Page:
In every business sector, the more integrated today's direct marketing efforts, the better. And increasingly, that integration must involve a Web site that supports both the direct mail and e-mail campaigns. In fundraising, that holds true, for prospective donors don't waste much time before heading to a fundraiser's Web site to conduct a little research.
"Many prospective donors get a piece of direct mail, or even a telemarketing call, and go to the organization's Web site to check it out, see what work they do, look at their financials and the staff or board list, etc.," says Mwosi Swenson, vice president of client services at Donordigital, the online marketing arm of Mal Warwick Associates, a Berkeley, Calif.-based direct marketing fundraising agency. "Many refer to the site before they decide to make a gift."
Here are three ways to make sure that Web site is ready for the visit.
1. Create Continuity
"If you're doing a big acquisition mailing, it's good to have a graphic or news item on the homepage that deals with the same issue or positioning as the mail so that direct mail prospects see some continuity if they come to the site," explains Swenson.
2. Make It Easy to Give Online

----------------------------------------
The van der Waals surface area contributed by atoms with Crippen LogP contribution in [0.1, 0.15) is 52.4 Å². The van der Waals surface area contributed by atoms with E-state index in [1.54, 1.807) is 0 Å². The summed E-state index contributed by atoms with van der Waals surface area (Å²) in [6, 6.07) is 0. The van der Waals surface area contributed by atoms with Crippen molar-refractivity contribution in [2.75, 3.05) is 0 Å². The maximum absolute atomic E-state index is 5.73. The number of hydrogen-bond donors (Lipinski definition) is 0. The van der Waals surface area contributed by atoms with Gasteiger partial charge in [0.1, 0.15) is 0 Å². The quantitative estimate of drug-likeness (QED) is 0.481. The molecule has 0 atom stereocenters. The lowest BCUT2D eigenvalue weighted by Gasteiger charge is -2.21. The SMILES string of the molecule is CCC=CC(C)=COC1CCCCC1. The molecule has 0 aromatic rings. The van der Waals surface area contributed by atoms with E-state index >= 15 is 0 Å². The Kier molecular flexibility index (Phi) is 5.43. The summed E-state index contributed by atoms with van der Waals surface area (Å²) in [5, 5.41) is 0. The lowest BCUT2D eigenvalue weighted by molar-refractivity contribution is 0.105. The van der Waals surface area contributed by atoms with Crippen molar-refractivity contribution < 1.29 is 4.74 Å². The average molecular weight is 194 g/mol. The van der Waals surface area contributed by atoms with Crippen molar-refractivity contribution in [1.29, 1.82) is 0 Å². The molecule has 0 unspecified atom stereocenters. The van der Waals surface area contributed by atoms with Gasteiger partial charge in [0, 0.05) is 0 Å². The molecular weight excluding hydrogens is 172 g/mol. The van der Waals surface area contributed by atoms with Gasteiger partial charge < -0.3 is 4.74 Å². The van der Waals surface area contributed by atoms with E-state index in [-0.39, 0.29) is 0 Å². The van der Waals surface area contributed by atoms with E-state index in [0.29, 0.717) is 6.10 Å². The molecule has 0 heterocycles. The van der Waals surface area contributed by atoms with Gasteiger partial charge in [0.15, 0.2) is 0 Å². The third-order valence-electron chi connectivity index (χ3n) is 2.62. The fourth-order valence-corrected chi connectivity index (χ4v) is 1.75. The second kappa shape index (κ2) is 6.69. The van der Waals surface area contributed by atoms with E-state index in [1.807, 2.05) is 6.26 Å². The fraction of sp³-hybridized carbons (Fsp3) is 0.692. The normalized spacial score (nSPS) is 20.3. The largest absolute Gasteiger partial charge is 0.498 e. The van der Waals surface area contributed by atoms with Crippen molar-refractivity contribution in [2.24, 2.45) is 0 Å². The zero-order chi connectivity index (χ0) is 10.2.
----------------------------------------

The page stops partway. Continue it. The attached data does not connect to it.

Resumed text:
Most direct mail now provides prospective donors with a URL response mechanism to give money. Campaigns surrounding emergencies and disasters, for example, often drive mail donors to an organization's Web site to "put their money to work immediately."
"You can create a special donation page for each direct mail letter so that you can track mail-to-Web donors," relates Swenson, although she mentions that many mail donors just search for the homepage rather than go to the specific URL that you sent them.
3. Stay Newsworthy
Even good donors only get so many letters a year, and their content can't be too up-to-date. "For donors who want to really follow what you are doing, or want to see what you are doing in response to a news item, the Web site is the place to go," explains Swenson. So while most mail donors seldom visit the sites of the organizations they support, those with the inclination to seek you out do so most often when your organization or its issues are in the news.